Clarification of Answer by
omnivorous-ga
on
04 Jun 2005 09:12 PDT
Buffcode ?
Here are the steps for calculating NPVs. I?ll show the fundamental
calculations but will leave the details to the spreadsheet, as there
are at least 60 calculations (and that?s if you guess the IRR
correctly).
NPV 9%/14%
==============
1. First set up your cash flows. The convention is to use ?year 0?
as the up-front investments because they happen today, then returns
are typically calculated at the end of year 1 for simplicity.
Year 0: -$20,000
Year 1: $4,000
Year 2: $4,000
.
.
.
Year 8: $4,000
2. Next we figure out the NPV factor. This is usually what confuses
early finance students ? but setting up the NPV factor is the easiest
way to check calculations when you?re doing a complex problem. (Note
that there are other ways to calculate NPV that are mathematically
equivalent, such as dividing your cash flows by the compound interest
rate directly, but they mask any errors that you might make in the
process.)
Year 0 has no discount, so the NPV factor is one.
It costs us 9% (or 14%) for year 1, so it?s 1/1.09 = 0.917431 or 1/1.14 = 0.877183.
Year 2 it?s 1/(1.09)^2 = 0.84168 or 1/(1.14)^2 = 0.769468
Year 3 it?s 1/(1.09)^3 = 0.772184 or 1/(1.14)^3 = 0.674972
3. Multiple each year?s cash flow by the NPV factor to get the
?discounted cash flow? for each year. This is the line that I?ve
termed ?NPV@9%? or ?NPV@14%? or even ?IRR test return? on the
spreadsheet.
Check the line for errors ? by making sure that our $4,000 decreases
each year as the impact of discounting increases.
4. Add the total of the discounted cash flows. At 9% our positive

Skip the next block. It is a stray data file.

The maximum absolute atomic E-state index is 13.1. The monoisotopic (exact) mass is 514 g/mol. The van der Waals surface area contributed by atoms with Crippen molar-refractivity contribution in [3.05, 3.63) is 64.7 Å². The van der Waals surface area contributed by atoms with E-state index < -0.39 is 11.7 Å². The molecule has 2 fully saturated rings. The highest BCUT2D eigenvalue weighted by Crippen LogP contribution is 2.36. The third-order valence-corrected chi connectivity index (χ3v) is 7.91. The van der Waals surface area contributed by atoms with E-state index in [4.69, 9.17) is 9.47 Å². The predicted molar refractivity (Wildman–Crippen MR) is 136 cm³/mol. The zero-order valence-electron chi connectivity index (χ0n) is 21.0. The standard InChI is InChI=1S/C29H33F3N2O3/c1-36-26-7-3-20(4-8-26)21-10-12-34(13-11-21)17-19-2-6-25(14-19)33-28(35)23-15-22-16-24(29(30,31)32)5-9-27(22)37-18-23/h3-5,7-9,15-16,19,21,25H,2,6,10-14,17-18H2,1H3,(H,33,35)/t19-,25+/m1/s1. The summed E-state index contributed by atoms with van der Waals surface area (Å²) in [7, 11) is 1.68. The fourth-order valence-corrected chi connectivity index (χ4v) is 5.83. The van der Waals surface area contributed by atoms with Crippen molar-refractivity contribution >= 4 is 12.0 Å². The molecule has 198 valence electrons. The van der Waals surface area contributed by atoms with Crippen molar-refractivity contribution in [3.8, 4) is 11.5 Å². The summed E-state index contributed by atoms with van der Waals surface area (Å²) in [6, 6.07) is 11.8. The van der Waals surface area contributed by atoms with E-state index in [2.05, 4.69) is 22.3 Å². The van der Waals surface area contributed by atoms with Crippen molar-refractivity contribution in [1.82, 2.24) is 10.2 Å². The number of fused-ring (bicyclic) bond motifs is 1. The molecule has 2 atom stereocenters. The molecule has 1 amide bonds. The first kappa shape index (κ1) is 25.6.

cash flows overwhelm the -$20,000 investment and produce an discounted
cash flow or NPV of $2,139. That says the project is a ?Go.?
However, at 14% the cost of money is too high and our discounted cash
flows don?t produce a positive return. Instead it?s negative, at
-$1,445. It would take at least another 2 years of like returns to
turn the project positive at 14%.
IRR
====
We also know from the previous work that the point at which IRR is
zero is somewhere between 9% and 14%
I?ve set up a starting point of 12% for the calculations on the
spreadsheet. Cash flows don?t change ? we simply have to try new
?rates of return? that get us to zero for the total NPV.
This is actually the hard part ? even Microsoft Excel does this
iteratively, trying rates until it get close to zero for the total
NPV.
At 12% you can see the NPV factors:
Year 0: 1.00
Year 1: 0.892857
Year 2: 0.797194
.
.
.
Year 8: 0.452349
At 12% the project still has a total of discounted cash flows of
-$129. We?re getting close to zero but aren?t there yet. You?ll want
to LOWER the rate of return until you get to the smallest possible
number that?s positive.
11.9% produces an NPV of -$63.
11.8% produces an NPV of $4 ? a positive number.
Can you get closer to zero? Yes, but only if you go to more decimal
places ? 11.805% will deliver an NPV of zero with rounding.
Please let me know if there?s any part of this portion of the Answer
that?s unclear.
Best regards,
Omnivorous-GA